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Considering that most people cannot afford a Leica Monochrom, are there any other cameras that are better suited than average for Black and White photography?

I mean, some sensor designs emphasize certain attributes, like the Foveon sensors not having to interpolate colour, the old SuperCCD to optimise Dynamic Range, the X-Trans to not need low pass filter... How do they compare when you don't care about colour at all?

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The Nikon D600 has a facility in the retouch menu that allows one to print in monochrome, sepia, or cyanotype. –  Peter Cotton Jul 7 '13 at 12:27

2 Answers 2

up vote 8 down vote accepted

Foveon sensor cameras (from Sigma) are highly regarded by some for BW work, as often you want to use a single channel (e.g. red) for your images (akin to colour filters and BW film) and with a Foveon this means you are still getting one sample per pixel in your final image.

"The Sigma DP1 Merrill makes a superb black and white camera at 1/10 the cost of a Leica M Monochrom + lens."  - Digilloyd.com

With a Bayer or Fuji X trans sensor when doing a single channel BW conversion you either have one sample every 2 pixels (green channel) or one sample every four pixels (red or blue channels). This means your 24MP Bayer sensor acts like a 6MP monochrome sensor when doing a pure red channel BW conversion. A 15MP Foveon yields 15MP.

You can produce a single channel BW conversion post demosaicing (this is perhaps the more common approach) and here the Bayer (or X-trans) sensor can exploit correlations (similarities) between colour channels and so the loss in resolution is not as severe (roughly equivalent half of the pixel count, depending on image content). But this leaves the potential for demosaicing artifacts (which can be quite severe with the X-trans) which do not occur at all with a Foveon sensor.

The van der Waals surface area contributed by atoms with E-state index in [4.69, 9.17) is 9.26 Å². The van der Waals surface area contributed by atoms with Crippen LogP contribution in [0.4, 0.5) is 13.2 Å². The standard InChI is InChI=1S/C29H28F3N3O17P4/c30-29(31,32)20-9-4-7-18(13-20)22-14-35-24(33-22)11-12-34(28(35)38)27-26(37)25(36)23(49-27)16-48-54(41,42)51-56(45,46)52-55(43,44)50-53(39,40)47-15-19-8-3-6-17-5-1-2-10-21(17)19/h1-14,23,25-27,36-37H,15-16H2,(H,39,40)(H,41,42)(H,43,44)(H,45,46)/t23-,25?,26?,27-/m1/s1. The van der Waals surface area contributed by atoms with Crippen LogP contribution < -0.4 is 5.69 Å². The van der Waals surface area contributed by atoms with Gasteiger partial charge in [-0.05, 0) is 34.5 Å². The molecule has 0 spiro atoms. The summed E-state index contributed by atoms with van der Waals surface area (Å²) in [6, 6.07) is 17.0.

Whilst a true monochrome sensor (like such as found in the Leica monochrom) seems like the holy grail for BW photography (extra sensitivity, one sample per pixel, no demosaicing) in reality the difference in quality is not that massive, meaning you have to take other factors into account. At the end of the day a camera with a very good RGB image will also yield a good BW image.

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One note to add to this, is that the Sigma RAW processing software also has a dedicated Monochrome conversion path that is different than the color path - where you can use a color wheel to select the B&W mix you use between the different layers, rather than just using one output color channel after conversion. On the Leica M you cannot apply a digital color filter in post-processing since there was no color data to start with. –  Kendall Helmstetter Gelner Mar 26 at 5:19

I would think that any of the increasing number of cameras without an Optical Low Pass Filter would be good for black and white as you'll get a slightly sharper (ie, not anti-aliased) image. Since much of black and white photography is to do with contrast, this may be something to consider.

The rather expensive Nikon D800 seems to have kicked off this trend in recent times however there are others following in its wake, such as the Ricoh GR or Nikon Coolpix A, which may be worth a look ...

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